Thai cooking can oftentimes seems a bit daunting.  There's a lot of ingredients that go into a dish but if you stand your ground, you'll begin to understand and see how it all comes together.  In most dishes, if not all, there are the 4 flavor profiles that are used and can always be adjusted accordingly to your taste.  These 4 flavors (shall we name them the Fantastic Four or Four Flava Flaves?) are sweet (sugar), sour (vinegar w/jalapeƱos or fresh lime), salty (fish sauce), and spicy (chili).  You'll also find that Thai food owes a lot of its unique properties to the fresh herbs that are used such as the ones below:  

 Is this guy going out to the garden to cut down some fresh herbs? Why yes, I particularly think so! The trays on the right include: chives, green onions, cilantro w/root (or coriander on where you're from), Thai sweet basil, kaffir lime leaves, mint, holy basil, Chinese celery, Thai eggplant, shallots, galangal, chili, lemongrass, lime, kaffir lime (the bumpy textured round one), baby corn, tomatoes, Asian green beans (the extra long ones), onions, and mushrooms.

Is this guy going out to the garden to cut down some fresh herbs? Why yes, I particularly think so! The trays on the right include: chives, green onions, cilantro w/root (or coriander on where you're from), Thai sweet basil, kaffir lime leaves, mint, holy basil, Chinese celery, Thai eggplant, shallots, galangal, chili, lemongrass, lime, kaffir lime (the bumpy textured round one), baby corn, tomatoes, Asian green beans (the extra long ones), onions, and mushrooms.

 Chopping up fresh ingredients to make a paste for a Burmese influenced traditional northern Thai dish called Khao Soi.

Chopping up fresh ingredients to make a paste for a Burmese influenced traditional northern Thai dish called Khao Soi.

 Voila! My first time trying Khao Soi and I instantly fell in love with this regional dish.  Coconut milk, curry, and noodles...what more could I ask for? On the right is, of course, Pad Thai because no cooking class is complete without making this.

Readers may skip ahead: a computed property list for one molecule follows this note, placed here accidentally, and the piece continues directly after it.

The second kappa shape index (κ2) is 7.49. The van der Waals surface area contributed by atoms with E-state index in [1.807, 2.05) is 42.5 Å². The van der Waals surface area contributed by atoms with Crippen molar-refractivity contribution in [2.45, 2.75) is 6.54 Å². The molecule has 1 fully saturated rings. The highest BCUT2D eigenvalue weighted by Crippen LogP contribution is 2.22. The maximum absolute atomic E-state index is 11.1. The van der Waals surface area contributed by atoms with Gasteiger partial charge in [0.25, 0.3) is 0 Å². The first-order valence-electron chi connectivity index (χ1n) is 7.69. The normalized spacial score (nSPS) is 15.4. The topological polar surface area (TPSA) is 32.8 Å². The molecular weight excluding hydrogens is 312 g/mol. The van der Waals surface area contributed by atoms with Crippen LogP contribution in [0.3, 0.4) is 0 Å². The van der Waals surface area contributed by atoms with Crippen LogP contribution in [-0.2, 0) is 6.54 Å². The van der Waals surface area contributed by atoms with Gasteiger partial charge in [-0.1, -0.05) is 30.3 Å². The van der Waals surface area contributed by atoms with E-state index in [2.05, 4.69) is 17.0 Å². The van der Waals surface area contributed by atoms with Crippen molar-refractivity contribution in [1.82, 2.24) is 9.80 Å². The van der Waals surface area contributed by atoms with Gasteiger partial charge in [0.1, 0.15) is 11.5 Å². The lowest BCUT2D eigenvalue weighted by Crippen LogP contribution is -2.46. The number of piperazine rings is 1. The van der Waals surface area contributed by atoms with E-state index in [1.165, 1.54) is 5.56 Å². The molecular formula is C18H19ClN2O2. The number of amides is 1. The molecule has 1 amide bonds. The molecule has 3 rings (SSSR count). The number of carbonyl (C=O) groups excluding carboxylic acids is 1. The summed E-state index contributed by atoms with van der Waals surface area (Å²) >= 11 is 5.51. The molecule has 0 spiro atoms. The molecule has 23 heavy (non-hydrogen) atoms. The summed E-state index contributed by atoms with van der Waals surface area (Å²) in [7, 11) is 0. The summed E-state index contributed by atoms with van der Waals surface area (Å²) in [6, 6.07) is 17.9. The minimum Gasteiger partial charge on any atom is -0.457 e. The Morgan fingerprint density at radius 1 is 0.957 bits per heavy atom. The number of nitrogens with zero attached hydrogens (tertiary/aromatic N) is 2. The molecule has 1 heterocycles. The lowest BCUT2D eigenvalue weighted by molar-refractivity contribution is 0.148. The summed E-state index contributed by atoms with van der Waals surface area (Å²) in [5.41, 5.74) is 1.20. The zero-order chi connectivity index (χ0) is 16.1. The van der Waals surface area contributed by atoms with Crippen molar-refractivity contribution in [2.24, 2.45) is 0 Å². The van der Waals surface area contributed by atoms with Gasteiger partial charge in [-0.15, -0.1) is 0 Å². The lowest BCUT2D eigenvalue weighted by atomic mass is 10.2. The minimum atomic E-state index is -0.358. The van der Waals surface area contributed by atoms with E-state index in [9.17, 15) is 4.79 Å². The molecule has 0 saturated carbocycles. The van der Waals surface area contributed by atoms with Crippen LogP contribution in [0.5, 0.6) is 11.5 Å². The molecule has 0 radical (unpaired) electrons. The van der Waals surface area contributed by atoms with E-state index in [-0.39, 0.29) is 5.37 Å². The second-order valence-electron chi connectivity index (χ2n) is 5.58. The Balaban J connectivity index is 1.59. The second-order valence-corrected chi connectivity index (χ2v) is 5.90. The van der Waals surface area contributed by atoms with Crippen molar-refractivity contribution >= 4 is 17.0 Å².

Voila! My first time trying Khao Soi and I instantly fell in love with this regional dish.  Coconut milk, curry, and noodles...what more could I ask for? On the right is, of course, Pad Thai because no cooking class is complete without making this.

 The  Smart Cook  school in Chiang Mai where we rode our bikes from the train station to the building.  You even get to hop in the garden to see the herbs being grown there. 

The Smart Cook school in Chiang Mai where we rode our bikes from the train station to the building.  You even get to hop in the garden to see the herbs being grown there. 

What looks like the exterior in the picture above of the cooking school is actually an open space where students can learn and pick up some important skills, technique, and knowledge about Thai cuisine.  When traveling in Thailand, you'll often find that cooks and their kitchens are outside.  Eating "street food" is quite popular and can be incredibly delicious! Most street vendors will dedicate their cart and craft towards making one dish or similar dishes that don't require larger spaces and more supplies than what they need.  No trip to Southeast Asia is complete without sitting on a colorful plastic stool, perched over a bowl of hot noodles all the while sweating in the heat and humidity the country has to offer.  So don't be afraid to rub elbows with the locals, share tables, and smirk because you've just had an amazing meal all less than a daytime matinee.

Posted
AuthorLinda I